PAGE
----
Title: Hyperphysicism and Mystery in the Sacramentarian Dispute of the 1570s
Abstract: During the late sixteenth century, a firestorm of religious debate swept across Germany, as the second generation of Protestant reformers launched into a new topic of controversy: the mystic relationship between the Eucharist and the substance of the body of Christ. At the heart of this research lies a tangled web of letters, catechisms, and confessional documents between “confessional” Lutherans (those who saw themselves as continuing in the legacy of Luther), “Crypto-Calvinist” Lutherans (those who borrowed from John Calvin and other Reformed theologians), and Reformed theologians, which primarily discuss the translation of the biblical passage Acts 3:21. This single verse, describing Christ’s ascension into heaven, engendered lively debate over the nature of Christ’s presence in the Supper and in heaven. The Reformed, notably Calvin’s successor Theodore Beza, and their Crypto-Calvinists allies taught that Christ’s body, as a rational, physical, and circumscribable body, was corporally located only in heaven and thus inaccessible through the Supper. However, the Lutherans, including Martin Chemnitz and Nicholas Selnecker, taught that Christ reigned in heaven in a glorified and hyperphysical state, thus his corporeal body could take on celestial attributes and be wherever he willed it to be. The topic reached such an importance that it was eventually included in the Lutheran Formula of Concord, a major confessional document published in 1580. This debate embodies some of the most divisive issues of the late Reformation and beyond, such as the roles of language, logic, the supernatural, paradox,and faith in matters of religious belief.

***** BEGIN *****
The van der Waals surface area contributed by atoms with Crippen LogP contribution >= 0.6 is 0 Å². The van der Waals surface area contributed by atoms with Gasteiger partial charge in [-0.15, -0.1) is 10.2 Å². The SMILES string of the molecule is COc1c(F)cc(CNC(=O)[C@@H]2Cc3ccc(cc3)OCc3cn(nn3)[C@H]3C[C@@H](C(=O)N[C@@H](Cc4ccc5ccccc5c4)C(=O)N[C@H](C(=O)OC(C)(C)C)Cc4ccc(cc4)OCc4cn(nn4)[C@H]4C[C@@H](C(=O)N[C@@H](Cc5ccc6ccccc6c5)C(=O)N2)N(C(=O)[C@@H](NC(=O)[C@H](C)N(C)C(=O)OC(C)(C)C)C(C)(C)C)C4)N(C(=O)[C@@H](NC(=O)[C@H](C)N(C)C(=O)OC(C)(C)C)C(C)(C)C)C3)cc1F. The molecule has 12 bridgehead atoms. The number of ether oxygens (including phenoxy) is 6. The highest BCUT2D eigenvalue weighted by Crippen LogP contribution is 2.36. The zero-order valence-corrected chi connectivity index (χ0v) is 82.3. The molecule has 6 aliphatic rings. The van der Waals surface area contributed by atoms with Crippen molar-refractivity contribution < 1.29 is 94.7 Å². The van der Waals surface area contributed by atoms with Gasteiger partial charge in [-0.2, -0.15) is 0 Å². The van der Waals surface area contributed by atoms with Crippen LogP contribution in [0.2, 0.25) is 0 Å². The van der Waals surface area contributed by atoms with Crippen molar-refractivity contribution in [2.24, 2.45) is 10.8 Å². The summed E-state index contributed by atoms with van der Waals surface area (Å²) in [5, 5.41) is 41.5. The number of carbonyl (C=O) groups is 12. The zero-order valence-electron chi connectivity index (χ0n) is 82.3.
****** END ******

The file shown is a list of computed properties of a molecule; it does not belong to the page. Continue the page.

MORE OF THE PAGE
Title: History of Us: Empowering High School Students to Confront the Legacy of Lynching
Involving the University of Alabama (UA), Central High School in Tuscaloosa, Alabama, and the Equal Justice Initiative (EJI) in Montgomery, Alabama, this project aims to create collaborative models for high school students to learn about and engage with local histories of racial injustice. “History of Us” will integrate new designs in experiential learning and community engagement in secondary social studies education with fresh research in the scholarship on lynching in the American South.